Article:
Ii Few-Shot Learning

Few-shot learning is a subfield of machine learning that focuses on the ability of machine learning models to generalize from few-training examples. The recent progress in the field has largely come from a machine learning technique called meta-learning [finn_model-agnostic_2017]. The idea is to train a model on numerous different but similar kinds of tasks such that the model can generalize on a new test task (as long as the test task is from the same distribution of the tasks the model was initially trained on). There are three kinds of Few-shot learning: Metric-based, optimization-based, and model-based [vinyals]. Here we only discuss metric-based techniques and refer the reader to our survey paper [parnami2022learning] for further reading.

The early nominal works in metric-based few-shot learning methods are: Prototypical Networks [snell_prototypical_2017], Matching Networks [vinyals_matching_2016], Relation Networks [sung_learning_2017] etc. In all these methods, the network learns to encode embeddings of input images such that images that belong to same class are closer to each other and those from different class are farther apart, where the idea of closeness is defined in terms of a metric such as euclidean.

Ii-a Few-Shot Classification

We base our framework (Fig. 2) on Prototypical Networks [snell_prototypical_2017] for building our Few-Shot Private Image Classification (FS-PIC) model. The model is trained on a labeled dataset and tested on . The set of classes present in and are disjoint. The test set has only a few labeled samples per class. We follow an episodic training paradigm in which each episode the model is trained to solve an -way -Shot private image classification task. Each episode is created by first sampling classes from the training set and then sampling two sets of examples from these classes: (1) the support set containing examples for each of the classes and (2) the query set containing different examples from the same classes. The episodic training for the FS-PIC task minimizes, for each episode, the loss on the prediction of samples in the query set, given the support set. The model is a parameterized function, and the loss is the negative log-likelihood of the true class of each query sample:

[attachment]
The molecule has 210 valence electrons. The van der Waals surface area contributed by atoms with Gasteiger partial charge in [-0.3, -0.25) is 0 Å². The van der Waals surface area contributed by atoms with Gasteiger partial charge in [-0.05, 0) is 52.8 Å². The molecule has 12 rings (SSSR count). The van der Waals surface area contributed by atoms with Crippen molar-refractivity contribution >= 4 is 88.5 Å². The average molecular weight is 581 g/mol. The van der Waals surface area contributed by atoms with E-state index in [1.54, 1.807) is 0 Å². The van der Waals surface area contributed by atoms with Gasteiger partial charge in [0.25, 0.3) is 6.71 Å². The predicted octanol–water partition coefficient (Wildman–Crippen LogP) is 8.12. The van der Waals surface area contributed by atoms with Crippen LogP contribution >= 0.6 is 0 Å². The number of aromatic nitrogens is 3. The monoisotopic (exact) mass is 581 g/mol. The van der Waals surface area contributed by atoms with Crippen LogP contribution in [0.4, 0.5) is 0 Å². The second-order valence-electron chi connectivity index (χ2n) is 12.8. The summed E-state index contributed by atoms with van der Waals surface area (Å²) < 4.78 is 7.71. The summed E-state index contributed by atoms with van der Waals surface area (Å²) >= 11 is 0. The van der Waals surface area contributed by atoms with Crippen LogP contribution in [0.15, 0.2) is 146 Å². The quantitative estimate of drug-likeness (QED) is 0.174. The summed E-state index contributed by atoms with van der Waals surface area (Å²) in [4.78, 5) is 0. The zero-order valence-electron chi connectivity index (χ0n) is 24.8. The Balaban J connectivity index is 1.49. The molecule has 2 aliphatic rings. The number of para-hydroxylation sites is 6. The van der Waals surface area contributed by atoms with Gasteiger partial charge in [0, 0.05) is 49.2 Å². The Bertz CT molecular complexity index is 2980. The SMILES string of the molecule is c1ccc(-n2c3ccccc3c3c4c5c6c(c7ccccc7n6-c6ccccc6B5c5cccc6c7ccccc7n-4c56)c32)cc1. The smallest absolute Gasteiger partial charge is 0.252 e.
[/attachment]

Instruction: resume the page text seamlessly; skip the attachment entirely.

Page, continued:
where is the sampled query, is the support set at episode , and is the model parameter.

Prototypical Networks make use of the support set to compute a centroid (prototype) for each class (in the sampled episode) and query samples are classified based on the distance to each prototype. For instance, a CNN

, parameterized by , learns a -dimensional space where -dimensional input samples of the same class are close and those of different classes are far apart. For every episode , each embedding prototype (of class ) is computed by averaging the embeddings of all support samples of class as


where is the subset of support examples belonging to class c. Given a distance function , the distance of the query to each of the class prototypes is calculated. By taking a softmax [bridle1990probabilistic] of the measured (negative) distances, the model produces a distribution over the classes in each episode:


where metric is a Euclidean distance and the parameters

of the model are updated with stochastic gradient descent by minimizing Equation (

1). Once the training finishes, the parameters of the network are frozen. Then, given any new FS-PIC task, the class corresponding to the maximum is the predicted class for the input query .